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Daniel's China Adventure

day 3: remnance of the olympic games

Wednesday, August 5, 2009

I don't really have an interesting word for today other than incredible. (As opposed to yesterday-longevity). We started the day off going to a local market to shop for some food however, it was not for us to take back to the hotel. The food was for us to take to a restaurant and get mentored by a master chef. We had the opportunity to cook kung pao chicken and make dumplings. The delicate art of cooking at a master level was very interesting. The chef told us that it takes about five years to properly perform the art of cleaning a fish. This just shows how much practice is needed for the seemingly simple task. At the market, there were different fruit than in the states. One particular large fruit was the winter melon. This unique melon was about half my size! It was gigantic! This was the first time I have seen such a large fruit. The restaurant experience was magical and the best part was eating our own food that we just made. (Of course with the help of the master). The best part was the fact that we got to keep our aprons and get them signed by the chef himself.


The next event of the day was the most memorable. The birds nest and water cube was one of my favorite things because I am a very physical guy and love sports. The water cube was especially amazing because I am on the swim and water polo team. I felt a strong connection to the pool. I felt proud to stand where world records were broken. At the birds nest I ran a lap around the track to see what it actually felt like to compete. It was a great idea and I'm glad I did it. Two other of my friends took part in a race on the track. As we were leaving we decided to pretend that Mr. Harvey was Lance Armstrong and we all screamed "Lance Armstrong! Can I get a picture? Sign my autograph!" As we all screamed these phrases, many people took pictures and actually thought it was him. This was quite comical because my teacher actually has a resemblance to him.


After the great time at the olypic center, we went to a more mellow part of the city. This was the art district. It had a lot of interesting pieces of art. Although the art was unique, one thing stood out more. As I embarked on a journey to the bathroom, the mirror had lcd advertisements that popped randomly. This got my attention because in the states, we have fifty foot billboards, but not advertisements in your reflection! This just shows the difference in technology and marketing between the two super powers. Now a days, everything seems to be made in China. Maybe its because the economy flourishes with all the advertisements in the bathrooms.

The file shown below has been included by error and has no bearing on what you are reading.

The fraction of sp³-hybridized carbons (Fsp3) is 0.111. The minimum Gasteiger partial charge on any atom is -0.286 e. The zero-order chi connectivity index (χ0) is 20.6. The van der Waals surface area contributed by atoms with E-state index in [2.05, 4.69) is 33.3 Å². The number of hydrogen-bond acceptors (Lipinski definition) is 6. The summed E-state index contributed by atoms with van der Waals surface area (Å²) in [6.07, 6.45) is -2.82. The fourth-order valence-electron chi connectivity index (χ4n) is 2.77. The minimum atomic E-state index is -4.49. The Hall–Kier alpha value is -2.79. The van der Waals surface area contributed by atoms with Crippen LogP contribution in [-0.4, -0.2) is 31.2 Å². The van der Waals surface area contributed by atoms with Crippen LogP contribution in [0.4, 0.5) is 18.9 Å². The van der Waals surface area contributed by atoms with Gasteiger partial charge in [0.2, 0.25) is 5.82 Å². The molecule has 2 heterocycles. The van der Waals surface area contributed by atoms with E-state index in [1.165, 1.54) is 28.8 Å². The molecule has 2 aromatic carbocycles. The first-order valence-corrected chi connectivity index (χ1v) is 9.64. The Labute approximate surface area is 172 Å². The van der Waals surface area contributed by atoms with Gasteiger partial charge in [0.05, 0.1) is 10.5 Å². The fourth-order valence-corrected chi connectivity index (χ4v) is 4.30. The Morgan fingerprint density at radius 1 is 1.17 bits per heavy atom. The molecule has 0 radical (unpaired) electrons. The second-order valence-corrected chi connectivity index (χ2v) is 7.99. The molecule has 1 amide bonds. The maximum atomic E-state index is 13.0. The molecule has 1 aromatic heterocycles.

One last shop that I really iked was this panda store. Although it sold a lot of pandas, the table in the middle of the store caught my eye. It had books full of people's messages that I couldn't read. Despite the unreadable language, I decided to ask a young man sitting across from me. He told me tha they were books where you could write a message and the store would keep the books for 10 years and mail you back the message. It wqas sort of like a time capsule. I thought that was really interesting. I have never seen anything like that back in the states. I had a long conversation with the local and he gave me his email. He said he would come to california and I told him he could stay with me. We both laughed and exchanged goodbyes.


The last event I woukd like to share is in fact about modeling. As we had free time to frollic in the art town, we came across a female model taking pictures. Being my crazy self, I decided ti ask to go and take some with her. Sure enough, the photographer said yes and I went to take pictures with this chinese model! She was so astounded after that she wanted my email adress so I could send them to her! (Two emails in one day!) All in all today was an amazing feat and can't wait for tomorrow.

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2 comments:

Karen Wells said...

Practice, practice, practice...the Chinese seem to have mastered the art of practice - both with Ping Pong and cooking. This is probably a lesson we need to learn as Americans. After reading your post, I just had to google winter melons. According to Wikipedia, "In North India and Pakistan, the vegetable is used to prepare a candy called Petha." I loved the story about seeing "Lance Armstrong." I also think it's really great that you are taking time to talk to the locals. Some of my best memories of South Africa came from talking to the locals who had lived through Apartheid. I am learning so much through your posts. I really liked the idea about the message books. I am assuming a person would pay for the book and then trust that the shop manager would mail it to him in ten years. What a neat idea. Keep up the good work. Karen Wells

Changing Connections said...

Funny what you did to Mr. Harvey. Didn't realize he bore a resemblance. You had great words for today: magical, memorable, message books, time capsules, modeling. Great post. Xiu xiu.

RJ Stangherlin
PA DEN Leadership Council Blog Coordinator

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Essential Programs Details

Duration 15 days
When August 4th - 18th, 2009
Focus History/Culture
Martial Arts
Modern/Ancient Architecture